describe either the strange people or their belongings, and so, long before Tarzan was old enough to
understand, the subject had been forgotten by the tribe.
Only in a dim, vague way had Kala explained to him that his father had been a strange white ape, but he did
not know that Kala was not his own mother.
On this day, then, he went directly to the door and spent hours examining it and fussing with the hinges, the
knob and the latch. Finally he stumbled upon the right combination, and the door swung creakingly open before
his astonished eyes.
 For some minutes he did not dare venture within, but finally, as his eyes became accustomed to the dim light
of the interior he slowly and cautiously entered.
In the middle of the floor lay a skeleton, every vestige of flesh gone from the bones to which still clung the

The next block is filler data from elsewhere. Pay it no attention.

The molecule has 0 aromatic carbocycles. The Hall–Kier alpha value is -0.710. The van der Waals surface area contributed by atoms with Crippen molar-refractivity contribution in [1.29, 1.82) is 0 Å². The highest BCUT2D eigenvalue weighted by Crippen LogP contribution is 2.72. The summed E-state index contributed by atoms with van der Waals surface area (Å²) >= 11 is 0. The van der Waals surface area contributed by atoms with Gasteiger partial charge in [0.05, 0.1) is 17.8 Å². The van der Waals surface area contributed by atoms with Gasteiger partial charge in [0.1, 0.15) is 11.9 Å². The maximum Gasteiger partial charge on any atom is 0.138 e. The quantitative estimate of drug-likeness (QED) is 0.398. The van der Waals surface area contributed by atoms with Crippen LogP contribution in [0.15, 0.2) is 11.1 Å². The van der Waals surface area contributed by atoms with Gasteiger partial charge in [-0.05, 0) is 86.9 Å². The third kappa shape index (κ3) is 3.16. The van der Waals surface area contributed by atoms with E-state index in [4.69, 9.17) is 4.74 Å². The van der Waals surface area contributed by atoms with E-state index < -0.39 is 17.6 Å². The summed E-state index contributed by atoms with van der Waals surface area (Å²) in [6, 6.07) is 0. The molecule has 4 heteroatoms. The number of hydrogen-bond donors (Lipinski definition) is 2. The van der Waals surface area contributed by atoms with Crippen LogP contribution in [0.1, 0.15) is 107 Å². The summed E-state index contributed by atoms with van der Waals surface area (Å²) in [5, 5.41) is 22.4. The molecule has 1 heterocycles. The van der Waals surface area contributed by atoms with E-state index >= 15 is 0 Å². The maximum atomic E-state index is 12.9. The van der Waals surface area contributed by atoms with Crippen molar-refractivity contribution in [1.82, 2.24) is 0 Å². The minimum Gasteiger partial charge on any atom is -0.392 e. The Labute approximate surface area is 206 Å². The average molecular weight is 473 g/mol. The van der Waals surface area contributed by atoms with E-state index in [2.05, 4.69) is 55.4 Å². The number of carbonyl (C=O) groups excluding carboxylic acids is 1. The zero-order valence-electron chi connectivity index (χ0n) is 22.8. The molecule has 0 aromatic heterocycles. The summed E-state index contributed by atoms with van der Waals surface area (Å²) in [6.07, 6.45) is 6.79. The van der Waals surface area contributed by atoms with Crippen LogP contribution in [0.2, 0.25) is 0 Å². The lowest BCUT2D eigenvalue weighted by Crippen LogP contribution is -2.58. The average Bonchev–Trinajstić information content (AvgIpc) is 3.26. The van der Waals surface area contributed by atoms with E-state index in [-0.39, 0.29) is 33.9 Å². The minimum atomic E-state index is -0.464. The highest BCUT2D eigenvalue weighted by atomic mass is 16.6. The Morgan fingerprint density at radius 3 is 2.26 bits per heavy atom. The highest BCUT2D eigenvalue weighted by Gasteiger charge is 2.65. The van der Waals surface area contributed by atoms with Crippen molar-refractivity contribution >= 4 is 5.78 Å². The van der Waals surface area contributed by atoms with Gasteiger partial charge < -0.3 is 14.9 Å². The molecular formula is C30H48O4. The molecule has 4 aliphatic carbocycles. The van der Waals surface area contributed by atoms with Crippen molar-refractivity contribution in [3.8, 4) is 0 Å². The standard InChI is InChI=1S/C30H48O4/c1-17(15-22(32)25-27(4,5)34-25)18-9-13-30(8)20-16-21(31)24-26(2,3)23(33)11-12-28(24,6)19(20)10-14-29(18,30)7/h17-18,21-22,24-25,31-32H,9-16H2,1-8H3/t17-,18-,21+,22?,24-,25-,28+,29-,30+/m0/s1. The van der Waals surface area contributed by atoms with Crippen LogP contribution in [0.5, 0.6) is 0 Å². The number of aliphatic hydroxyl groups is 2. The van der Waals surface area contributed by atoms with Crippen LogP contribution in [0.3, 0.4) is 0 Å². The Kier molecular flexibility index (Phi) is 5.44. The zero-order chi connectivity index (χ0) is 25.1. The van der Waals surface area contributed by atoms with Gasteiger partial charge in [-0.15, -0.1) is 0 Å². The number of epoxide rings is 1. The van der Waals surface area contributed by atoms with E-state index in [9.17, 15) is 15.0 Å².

mildewed and moldered remnants of what had once been clothing. Upon the bed lay a similar gruesome thing, but
smaller, while in a tiny cradle near-by was a third, a wee mite of a skeleton.
To none of these evidences of a fearful tragedy of a long dead day did little Tarzan give but passing heed.
His wild jungle life had inured him to the sight of dead and dying animals, and had he known that he was
looking upon the remains of his own father and mother he would have been no more greatly moved.
The furnishings and other contents of the room it was which riveted his attention. He examined many things
minutely—strange tools and weapons, books, paper, clothing— what little had withstood the ravages
of time in the humid atmosphere of the jungle coast.